At Pronovix we developed an upstream developer journey model that helps us to think about how to improve the experience of the developers who build the API. This is especially important for internal-use APIs because you will not have the budget to iterate on docs to polish them after publication. Traditionally, it would be at QA and publication where an editor comes in, but a central editorial team can look at all the steps to reduce the need for interventions.

For example:

  • If you can step in at the enterprise-level inventory as editors to make sure the names and short descriptions make sense outside the departments, you can reduce discoverability problems and duplication of work.
  • If you can get your engineers to agree on style-guides for API design, the result will be more consistent APIs that in turn allow for docs re-use.
  • You can adjust the submission process to the developers' tools and toolchains.
  • Templates and guidelines for tutorials and conceptual docs can get you at least a first draft.
  • Quality assurance and publication is the field for implementing docs as code practices and extensive automated testing.

All this will have a positive effect on your feedback and support options, and you can further push the envelope with gamification elements.

Experience design for your API documentation

Introducing gamification by applying the elements of game design as human triggers to increase engagement are a good way to encourage good documentation practices.For example, in a large enterprise company you can have internal dashboards for showing how many APIs you have, the development status and quality of those APIs. You can have an overview of the APIs with 5-star ratings depending on what criteria they have passed.

In UX design, we create engagement flows with engagement loops. If you have a community around your APIs, it is a good idea to spotlight the latest contributions, to enable immediate interactions with the documentation, to let users follow up on the state of your API.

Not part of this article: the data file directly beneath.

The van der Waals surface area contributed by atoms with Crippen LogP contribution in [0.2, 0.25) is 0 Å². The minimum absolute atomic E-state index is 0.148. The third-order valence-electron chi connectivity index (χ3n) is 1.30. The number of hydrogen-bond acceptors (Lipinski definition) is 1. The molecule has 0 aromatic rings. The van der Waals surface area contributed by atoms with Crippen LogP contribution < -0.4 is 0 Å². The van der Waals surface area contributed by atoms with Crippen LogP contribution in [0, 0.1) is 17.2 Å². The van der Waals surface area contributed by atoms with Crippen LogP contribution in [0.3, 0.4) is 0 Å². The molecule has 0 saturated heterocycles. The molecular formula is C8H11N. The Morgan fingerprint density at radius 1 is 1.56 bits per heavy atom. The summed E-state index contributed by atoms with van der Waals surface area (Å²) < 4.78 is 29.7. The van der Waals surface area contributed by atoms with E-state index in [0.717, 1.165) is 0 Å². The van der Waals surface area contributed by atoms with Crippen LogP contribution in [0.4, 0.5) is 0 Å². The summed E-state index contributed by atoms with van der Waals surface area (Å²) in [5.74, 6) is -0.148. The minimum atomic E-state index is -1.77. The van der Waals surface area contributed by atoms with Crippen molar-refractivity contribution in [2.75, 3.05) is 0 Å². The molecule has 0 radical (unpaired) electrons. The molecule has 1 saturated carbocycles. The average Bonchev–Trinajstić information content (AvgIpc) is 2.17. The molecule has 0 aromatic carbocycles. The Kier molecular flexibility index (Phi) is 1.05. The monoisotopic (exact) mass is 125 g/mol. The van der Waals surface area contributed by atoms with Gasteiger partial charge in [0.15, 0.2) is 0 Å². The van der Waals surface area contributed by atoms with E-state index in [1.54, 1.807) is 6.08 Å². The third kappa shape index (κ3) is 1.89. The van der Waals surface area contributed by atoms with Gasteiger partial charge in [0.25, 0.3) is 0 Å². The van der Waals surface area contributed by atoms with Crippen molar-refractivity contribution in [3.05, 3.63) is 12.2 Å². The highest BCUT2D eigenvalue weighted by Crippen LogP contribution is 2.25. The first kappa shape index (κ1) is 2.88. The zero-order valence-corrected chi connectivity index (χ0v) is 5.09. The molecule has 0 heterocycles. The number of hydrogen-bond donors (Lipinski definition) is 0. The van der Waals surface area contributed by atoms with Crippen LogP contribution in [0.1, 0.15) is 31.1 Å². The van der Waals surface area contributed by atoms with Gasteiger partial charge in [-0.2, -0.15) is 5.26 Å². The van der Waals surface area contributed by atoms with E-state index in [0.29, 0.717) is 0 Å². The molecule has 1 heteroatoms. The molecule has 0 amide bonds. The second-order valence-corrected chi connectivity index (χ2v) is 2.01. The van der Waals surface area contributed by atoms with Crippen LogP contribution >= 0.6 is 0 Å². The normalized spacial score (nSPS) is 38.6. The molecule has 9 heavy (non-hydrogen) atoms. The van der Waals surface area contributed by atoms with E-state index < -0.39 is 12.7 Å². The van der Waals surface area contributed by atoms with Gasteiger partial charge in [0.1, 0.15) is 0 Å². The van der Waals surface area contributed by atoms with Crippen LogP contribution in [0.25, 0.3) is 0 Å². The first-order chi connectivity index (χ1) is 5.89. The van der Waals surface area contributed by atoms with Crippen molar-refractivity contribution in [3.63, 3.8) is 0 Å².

You can go beyond dashboards and dig deeper into human psychology.

The Octalysis model was developed by You-kai Chou. It's a design framework, that lays out the structure for analyzing the driving forces behind human motivation and engagement. You would use it to apply the eight core human behaviour drives, to motivate a user to complete a task more efficiently through an interactive experience.

There are many other models. Octalysis is an analytical, measurement framework, applied by enterprise companies such as Ericsson, Cisco, Accenture, Lego, eBay and many more.

The eight Core Drives are charted on an Octagon shape not simply for aesthetic purposes, but because the placement determines the nature of the motivation: the basic balancing forces behind our actions.

The left side of the octagon gathers extrinsic motivational drives, while the right side are of an intrinsic nature. Those on top are the white hat motivators, those that leave us feel good but do not create urgency - the flip side is the black hat motivators, those actions we keep taking although they leave us feel bad.